15th Apr2019

‘Dragged Across Concrete’ Review – Second Opinion

by Jak-Luke Sharp

Stars: Mel Gibson, Vince Vaughn, Tory Kittles, Michael Jai White, Jennifer Carpenter, Thomas Kretschmann, Laurie Holden, Jordyn Ashley Olson, Don Johnson, Udo Kier, Fred Melamed | Written and Directed by S. Craig Zahler


Dragged Across Concrete is the third feature film from writer-director Craig S. Zahler in his, at this time of writing, scorching assessment of America in a social-political discourse in a trilogy of films beginning with Bone Tomahawk and Brawl in Cell Block 99 released in 2015 and 2017 respectively, with his latest feature the most scathing and exciting film yet. A sordid and thrilling epic that throttles your anticipation and expectations with a seismic shift of tense insipid nature that results in a magnificent display of craft in a thrilling atmospheric venture.

Let’s start with the running time. Each feature before Dragged Across Concrete for Zahler has clocked in at a sturdy one hundred and thirty-five minute running time. Not necessarily the longest of intervals but undoubtedly a hefty sit down that packs a weighted hefty punch of character development and slow but assured style. Zahler intensifies and maximizes such tenfold in is latest feature. Clocking in at a whopping and jaw-dropping one hundred and eighty minute running time. It’s downright colossal in scope with a seismic multi-narrative screenplay that explores a whole host of interconnected storylines but undoubtedly would not work any other way aside from what Zahler (after a lengthy battle with the studio for a final cut resulting in the limited release) intended to craft here. Especially that of the seemingly out of nowhere thread of Jennifer Carpenter’s Kelly Summer that on first glance the narrative is somewhat distinctly out of place, however, with how the film unfolds holds the gravest, most devastatingly opaque, characteristics of the main characters.

It’s actually genius how Zahler implicates his characters in a way that has them never advertently involved or present. With each small subtle nuance and flourishes all integral aspects of the overall impactful narrative that feed each other and range a sense of gravitas and unflinching fate as the story unfolds. The almost three-hour running time allows writer/director Zahler’s film to breathe in such an honest and authentic delivery for the characters to progress. The evolution of each specific character unravels in what seems like real time with its own characteristic nature with more time to explore and navigate in engagement and emotional weight as the film disengages. A slower but also free unrestricted and pedantic method of appealing development occurs for a far more captivating formulation.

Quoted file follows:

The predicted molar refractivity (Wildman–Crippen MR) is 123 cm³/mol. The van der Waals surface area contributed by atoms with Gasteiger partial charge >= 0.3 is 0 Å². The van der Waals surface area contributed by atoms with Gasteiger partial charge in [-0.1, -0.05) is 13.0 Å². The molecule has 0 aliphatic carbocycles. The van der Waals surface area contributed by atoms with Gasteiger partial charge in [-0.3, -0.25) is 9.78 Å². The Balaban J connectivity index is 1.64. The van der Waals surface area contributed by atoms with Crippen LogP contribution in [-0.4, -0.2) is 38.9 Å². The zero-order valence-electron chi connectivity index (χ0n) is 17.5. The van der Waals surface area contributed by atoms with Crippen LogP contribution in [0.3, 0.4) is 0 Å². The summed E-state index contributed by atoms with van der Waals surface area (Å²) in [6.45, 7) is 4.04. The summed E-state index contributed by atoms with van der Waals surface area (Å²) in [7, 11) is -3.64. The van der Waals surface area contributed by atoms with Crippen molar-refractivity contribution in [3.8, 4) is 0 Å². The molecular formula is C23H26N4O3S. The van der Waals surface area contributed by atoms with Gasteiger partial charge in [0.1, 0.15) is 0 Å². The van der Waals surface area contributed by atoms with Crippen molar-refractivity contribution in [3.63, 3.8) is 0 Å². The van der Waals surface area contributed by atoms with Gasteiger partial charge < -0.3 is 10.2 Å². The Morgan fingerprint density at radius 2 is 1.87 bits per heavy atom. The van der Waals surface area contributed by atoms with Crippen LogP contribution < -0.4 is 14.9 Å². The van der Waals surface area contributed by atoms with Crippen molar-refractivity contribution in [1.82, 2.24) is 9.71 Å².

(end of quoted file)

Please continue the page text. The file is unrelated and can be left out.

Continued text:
This specific method of approach via the lengthy running time also provides the screenplay, also from Zahler, to really dig deep in the subtlety and refinement of evolution. It opens itself up for a broader more impactful and also meaningful expose of sorts. Not only does the exposition feel natural and sparse due to the longevity of proceedings, it is also convicted in a genuine manner of detail that is both consistent and foreboding as the film develops in each treacherous turn. These tiny instances of satisfying and compelling nuances integrated into the film also enlighten the performances in a spectacular manner. Specifically leading actors Mel Gibson and Vince Vaughn, who are terrific with excellent chemistry and individualised depth.

Gibson, in particular, is outstanding. The worn, burnt-out bravado, is in full effect and the conviction nothing short of spectacular. Each scene and the resulting sequence is magnificent to see develop and when not utilised you almost get withdrawal symptoms from the absence of his role as seasoned cop Brett Ridgeman. Vaughn also impresses with another tally on his continuing journey of dramatic performances; continuing on from his incredibly underrated performance on the miscalculated True Detective season two, Brawl In Cell Block 99, Hacksaw Ridge and now his role as Anthony Lurasetti. Vaughn brings honesty and cavalier ease to each performance and with that, a sense of natural and genuine resonance, especially with his specific character threads of which he handles with terrific calculation. Here, he is essentially the eyes and ears of the audience and thankfully it is never sensationalised or over dramatic with how it plays out. The chemistry the two actors have is wonderful, the small subtle, albeit truly significant, character traits are embellished to terrific effect. They’re weighted and ultimately more endearing than the corny over-embellished traits often utilised to reveal small instances of plot development.

Dragged Across Concrete is in UK cinemas from April 19th. Check out Matt’s review from last years London Film Festival right here.


Comments are closed.